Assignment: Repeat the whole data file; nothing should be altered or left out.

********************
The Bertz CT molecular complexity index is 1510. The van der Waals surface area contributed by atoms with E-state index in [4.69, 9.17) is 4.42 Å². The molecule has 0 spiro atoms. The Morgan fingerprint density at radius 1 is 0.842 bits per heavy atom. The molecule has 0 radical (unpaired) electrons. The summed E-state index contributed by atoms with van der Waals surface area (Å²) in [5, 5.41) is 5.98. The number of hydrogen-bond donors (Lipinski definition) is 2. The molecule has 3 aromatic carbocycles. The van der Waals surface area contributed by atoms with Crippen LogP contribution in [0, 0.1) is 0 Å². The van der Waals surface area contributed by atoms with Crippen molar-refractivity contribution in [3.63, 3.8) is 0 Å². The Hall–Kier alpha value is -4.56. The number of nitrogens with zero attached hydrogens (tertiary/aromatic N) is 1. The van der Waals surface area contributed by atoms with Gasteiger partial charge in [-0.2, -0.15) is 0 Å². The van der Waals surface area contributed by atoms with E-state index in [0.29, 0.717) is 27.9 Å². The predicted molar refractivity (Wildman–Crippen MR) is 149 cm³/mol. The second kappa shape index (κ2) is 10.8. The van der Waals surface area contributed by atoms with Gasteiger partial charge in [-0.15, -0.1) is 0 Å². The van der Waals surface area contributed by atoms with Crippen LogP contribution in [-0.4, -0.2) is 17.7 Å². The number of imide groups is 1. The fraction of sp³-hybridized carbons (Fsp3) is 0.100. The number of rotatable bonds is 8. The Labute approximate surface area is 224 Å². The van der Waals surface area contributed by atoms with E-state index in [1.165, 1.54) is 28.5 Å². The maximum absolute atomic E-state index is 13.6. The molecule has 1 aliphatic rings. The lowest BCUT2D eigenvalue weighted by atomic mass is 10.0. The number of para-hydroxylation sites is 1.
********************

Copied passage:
The Bertz CT molecular complexity index is 1510. The van der Waals surface area contributed by atoms with E-state index in [4.69, 9.17) is 4.42 Å². The molecule has 0 spiro atoms. The Morgan fingerprint density at radius 1 is 0.842 bits per heavy atom. The molecule has 0 radical (unpaired) electrons. The summed E-state index contributed by atoms with van der Waals surface area (Å²) in [5, 5.41) is 5.98. The number of hydrogen-bond donors (Lipinski definition) is 2. The molecule has 3 aromatic carbocycles. The van der Waals surface area contributed by atoms with Crippen LogP contribution in [0, 0.1) is 0 Å². The van der Waals surface area contributed by atoms with Crippen molar-refractivity contribution in [3.63, 3.8) is 0 Å². The Hall–Kier alpha value is -4.56. The number of nitrogens with zero attached hydrogens (tertiary/aromatic N) is 1. The van der Waals surface area contributed by atoms with Gasteiger partial charge in [-0.2, -0.15) is 0 Å². The van der Waals surface area contributed by atoms with E-state index in [0.29, 0.717) is 27.9 Å². The predicted molar refractivity (Wildman–Crippen MR) is 149 cm³/mol. The second kappa shape index (κ2) is 10.8. The van der Waals surface area contributed by atoms with Gasteiger partial charge in [-0.15, -0.1) is 0 Å². The van der Waals surface area contributed by atoms with Crippen LogP contribution in [-0.4, -0.2) is 17.7 Å². The number of imide groups is 1. The fraction of sp³-hybridized carbons (Fsp3) is 0.100. The number of rotatable bonds is 8. The Labute approximate surface area is 224 Å². The van der Waals surface area contributed by atoms with E-state index in [1.165, 1.54) is 28.5 Å². The maximum absolute atomic E-state index is 13.6. The molecule has 1 aliphatic rings. The lowest BCUT2D eigenvalue weighted by atomic mass is 10.0. The number of para-hydroxylation sites is 1.